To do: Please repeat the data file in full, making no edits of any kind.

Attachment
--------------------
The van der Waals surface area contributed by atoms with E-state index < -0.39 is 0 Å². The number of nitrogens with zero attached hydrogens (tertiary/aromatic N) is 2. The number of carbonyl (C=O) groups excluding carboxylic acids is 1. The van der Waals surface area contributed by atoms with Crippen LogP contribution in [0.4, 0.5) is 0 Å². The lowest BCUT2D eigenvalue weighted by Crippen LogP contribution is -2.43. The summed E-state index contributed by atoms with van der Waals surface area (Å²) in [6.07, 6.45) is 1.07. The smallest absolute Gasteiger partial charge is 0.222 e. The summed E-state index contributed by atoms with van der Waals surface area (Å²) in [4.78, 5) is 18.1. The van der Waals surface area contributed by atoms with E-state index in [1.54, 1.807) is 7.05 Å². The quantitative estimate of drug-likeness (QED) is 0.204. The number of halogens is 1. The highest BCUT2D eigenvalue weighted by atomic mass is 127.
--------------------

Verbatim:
The van der Waals surface area contributed by atoms with E-state index < -0.39 is 0 Å². The number of nitrogens with zero attached hydrogens (tertiary/aromatic N) is 2. The number of carbonyl (C=O) groups excluding carboxylic acids is 1. The van der Waals surface area contributed by atoms with Crippen LogP contribution in [0.4, 0.5) is 0 Å². The lowest BCUT2D eigenvalue weighted by Crippen LogP contribution is -2.43. The summed E-state index contributed by atoms with van der Waals surface area (Å²) in [6.07, 6.45) is 1.07. The smallest absolute Gasteiger partial charge is 0.222 e. The summed E-state index contributed by atoms with van der Waals surface area (Å²) in [4.78, 5) is 18.1. The van der Waals surface area contributed by atoms with E-state index in [1.54, 1.807) is 7.05 Å². The quantitative estimate of drug-likeness (QED) is 0.204. The number of halogens is 1. The highest BCUT2D eigenvalue weighted by atomic mass is 127.